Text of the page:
Kerry Peresta’s publishing credits include a popular newspaper and e-zine humor column, “The Lighter Side,” (2009—2011); The Hunting, women’s fiction/suspense, Pen-L Publishing, 2013; and The Deadening, Book One in the Olivia Callahan Suspense Series. Recently, she worked as editor and contributor for Island Communications, a local publishing house. Her magazine articles have been published in Local Life Magazine,The Bluffton Breeze, Lady Lowcountry, and Island Events Magazine. Before starting to write full time, she spent twenty-five years in advertising as an account manager, creative director, and copywriter. She is past chapter president of the Maryland Writers’ Association and a current member and presenter of Hilton Head Island Writers’ Network, and the Sisters in Crime organization. Kerry is the mother of four adult children. She and her husband moved to Hilton Head Island, SC in 2015. kerryperesta.net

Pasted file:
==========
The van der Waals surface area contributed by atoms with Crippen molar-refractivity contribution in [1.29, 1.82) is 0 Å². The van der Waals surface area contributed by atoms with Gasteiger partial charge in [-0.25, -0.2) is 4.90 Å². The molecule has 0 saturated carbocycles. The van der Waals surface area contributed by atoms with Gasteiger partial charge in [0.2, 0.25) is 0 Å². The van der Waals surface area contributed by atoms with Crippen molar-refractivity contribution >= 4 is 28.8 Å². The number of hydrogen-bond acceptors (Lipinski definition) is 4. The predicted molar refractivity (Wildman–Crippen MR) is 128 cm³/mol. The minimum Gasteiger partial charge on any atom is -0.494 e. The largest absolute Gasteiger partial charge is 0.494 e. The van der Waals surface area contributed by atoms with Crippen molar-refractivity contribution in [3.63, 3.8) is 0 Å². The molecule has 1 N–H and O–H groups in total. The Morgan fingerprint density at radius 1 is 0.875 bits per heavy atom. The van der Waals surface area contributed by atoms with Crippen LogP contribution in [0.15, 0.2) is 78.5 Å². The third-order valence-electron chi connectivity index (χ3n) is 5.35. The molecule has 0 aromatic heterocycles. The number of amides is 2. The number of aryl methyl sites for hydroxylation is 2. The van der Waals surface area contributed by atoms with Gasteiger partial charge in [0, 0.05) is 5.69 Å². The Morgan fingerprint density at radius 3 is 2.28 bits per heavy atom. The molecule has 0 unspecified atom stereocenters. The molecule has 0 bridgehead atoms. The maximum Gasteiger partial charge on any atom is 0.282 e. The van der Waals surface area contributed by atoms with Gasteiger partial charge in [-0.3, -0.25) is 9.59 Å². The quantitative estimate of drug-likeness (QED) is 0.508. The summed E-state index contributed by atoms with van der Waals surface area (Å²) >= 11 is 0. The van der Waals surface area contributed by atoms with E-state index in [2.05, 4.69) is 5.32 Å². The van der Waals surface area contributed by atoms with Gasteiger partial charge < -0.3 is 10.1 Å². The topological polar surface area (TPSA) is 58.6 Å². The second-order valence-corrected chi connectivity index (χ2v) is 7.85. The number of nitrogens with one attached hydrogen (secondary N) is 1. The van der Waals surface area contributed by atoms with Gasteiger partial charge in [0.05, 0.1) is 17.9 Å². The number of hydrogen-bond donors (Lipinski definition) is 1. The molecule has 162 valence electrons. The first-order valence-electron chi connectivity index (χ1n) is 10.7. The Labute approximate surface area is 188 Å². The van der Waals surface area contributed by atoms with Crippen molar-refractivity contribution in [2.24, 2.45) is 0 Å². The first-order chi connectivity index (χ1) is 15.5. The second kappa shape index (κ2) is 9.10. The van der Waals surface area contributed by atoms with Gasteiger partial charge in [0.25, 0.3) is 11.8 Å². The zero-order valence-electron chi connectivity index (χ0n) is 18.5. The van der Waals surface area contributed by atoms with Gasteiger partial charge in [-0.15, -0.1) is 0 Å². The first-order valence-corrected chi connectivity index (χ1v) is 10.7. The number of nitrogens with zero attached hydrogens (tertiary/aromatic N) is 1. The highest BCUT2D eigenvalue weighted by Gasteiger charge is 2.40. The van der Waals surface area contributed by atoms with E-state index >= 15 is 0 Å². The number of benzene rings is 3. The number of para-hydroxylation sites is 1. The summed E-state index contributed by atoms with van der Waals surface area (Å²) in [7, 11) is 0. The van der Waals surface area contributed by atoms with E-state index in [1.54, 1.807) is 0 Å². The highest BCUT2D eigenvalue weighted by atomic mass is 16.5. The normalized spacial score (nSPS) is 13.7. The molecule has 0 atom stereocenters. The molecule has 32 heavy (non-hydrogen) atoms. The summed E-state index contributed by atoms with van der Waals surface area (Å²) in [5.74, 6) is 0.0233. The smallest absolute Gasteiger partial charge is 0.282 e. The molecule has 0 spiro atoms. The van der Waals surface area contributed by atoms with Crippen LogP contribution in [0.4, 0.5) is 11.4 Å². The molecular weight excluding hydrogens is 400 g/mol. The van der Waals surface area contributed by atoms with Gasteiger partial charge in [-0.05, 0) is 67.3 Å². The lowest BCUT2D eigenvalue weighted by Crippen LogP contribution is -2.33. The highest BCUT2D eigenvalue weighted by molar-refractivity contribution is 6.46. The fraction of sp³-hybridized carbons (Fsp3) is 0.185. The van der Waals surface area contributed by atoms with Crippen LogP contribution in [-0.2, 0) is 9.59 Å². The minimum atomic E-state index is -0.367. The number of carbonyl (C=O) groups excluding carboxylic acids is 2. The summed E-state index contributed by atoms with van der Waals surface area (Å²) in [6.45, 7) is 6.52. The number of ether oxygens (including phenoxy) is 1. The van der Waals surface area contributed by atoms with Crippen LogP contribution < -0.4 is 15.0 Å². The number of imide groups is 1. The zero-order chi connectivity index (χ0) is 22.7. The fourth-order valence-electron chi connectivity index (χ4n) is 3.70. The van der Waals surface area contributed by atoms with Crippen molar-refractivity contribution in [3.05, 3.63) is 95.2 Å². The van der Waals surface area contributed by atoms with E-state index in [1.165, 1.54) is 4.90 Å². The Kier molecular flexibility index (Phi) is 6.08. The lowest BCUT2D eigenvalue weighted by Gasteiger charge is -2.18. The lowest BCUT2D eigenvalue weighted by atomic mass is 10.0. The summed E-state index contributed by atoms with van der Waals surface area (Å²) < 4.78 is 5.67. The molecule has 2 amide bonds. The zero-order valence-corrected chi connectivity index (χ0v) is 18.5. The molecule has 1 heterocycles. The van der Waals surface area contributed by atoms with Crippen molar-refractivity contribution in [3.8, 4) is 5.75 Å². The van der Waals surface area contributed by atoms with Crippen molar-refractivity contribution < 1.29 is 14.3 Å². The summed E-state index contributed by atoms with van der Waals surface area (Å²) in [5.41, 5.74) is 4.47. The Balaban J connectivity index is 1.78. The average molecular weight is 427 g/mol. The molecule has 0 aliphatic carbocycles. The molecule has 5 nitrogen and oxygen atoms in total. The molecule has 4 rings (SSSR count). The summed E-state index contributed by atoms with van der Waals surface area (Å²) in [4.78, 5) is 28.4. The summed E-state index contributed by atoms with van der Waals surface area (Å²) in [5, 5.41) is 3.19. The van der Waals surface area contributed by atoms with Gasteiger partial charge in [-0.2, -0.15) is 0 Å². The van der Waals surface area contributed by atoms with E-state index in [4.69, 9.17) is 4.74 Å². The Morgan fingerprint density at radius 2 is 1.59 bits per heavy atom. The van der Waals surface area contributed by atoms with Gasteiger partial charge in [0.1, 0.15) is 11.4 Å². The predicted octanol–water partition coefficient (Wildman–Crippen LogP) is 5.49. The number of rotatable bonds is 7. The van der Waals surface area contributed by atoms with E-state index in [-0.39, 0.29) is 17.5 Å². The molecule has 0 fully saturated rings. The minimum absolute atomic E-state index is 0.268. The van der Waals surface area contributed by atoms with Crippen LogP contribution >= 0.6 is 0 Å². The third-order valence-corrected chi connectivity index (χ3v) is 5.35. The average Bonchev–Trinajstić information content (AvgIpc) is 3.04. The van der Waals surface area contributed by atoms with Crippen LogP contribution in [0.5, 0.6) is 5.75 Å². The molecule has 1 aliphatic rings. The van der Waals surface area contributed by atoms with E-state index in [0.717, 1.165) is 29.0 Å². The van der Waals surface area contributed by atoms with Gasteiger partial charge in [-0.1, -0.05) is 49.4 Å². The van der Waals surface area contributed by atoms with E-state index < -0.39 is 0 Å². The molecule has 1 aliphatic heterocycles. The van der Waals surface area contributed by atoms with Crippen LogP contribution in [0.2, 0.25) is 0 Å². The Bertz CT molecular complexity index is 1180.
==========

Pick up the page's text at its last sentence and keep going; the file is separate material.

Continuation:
In 2010 Cynthia Tolbert won the Georgia Bar Journal’s fiction contest for the short story version of Out From Silence. Cynthia developed that story into the first full-length novel of the Thornton Mystery Series, which was published by Level Best Books in December of 2019. Her second book in this same series, entitled The Redemption, which is set in New Orleans, will be released in February of 2021. Both books are legal procedurals, but they turn on complex characters, sympathetic suspects, and an attorney determined to find the truth. Adam, the protagonist in the first book, Out From Silence, is deaf, and accused of killing his girlfriend. Louis, the protagonist in The Redemption, is only sixteen, and accused of killing two men. Their struggles to face their fear and to help their attorney prepare their defense is their greatest challenge. Cynthia has a Master’s in Special Education and taught children with learning disabilities before moving on to law school. She spent most of her legal career working as defense counsel to large corporations and traveled throughout the country as regional and national counsel. She also had the unique opportunity of teaching third-year law students in a clinical program at a law school in New Orleans where she ran the Homelessness Law Clinic and learned, firsthand, about poverty in that city. The experiences and impressions she has collected from the past forty years contribute to the stories she writes today. She has four children, and three grandchildren, and lives in Atlanta with her husband and schnauzer. cltolbert.com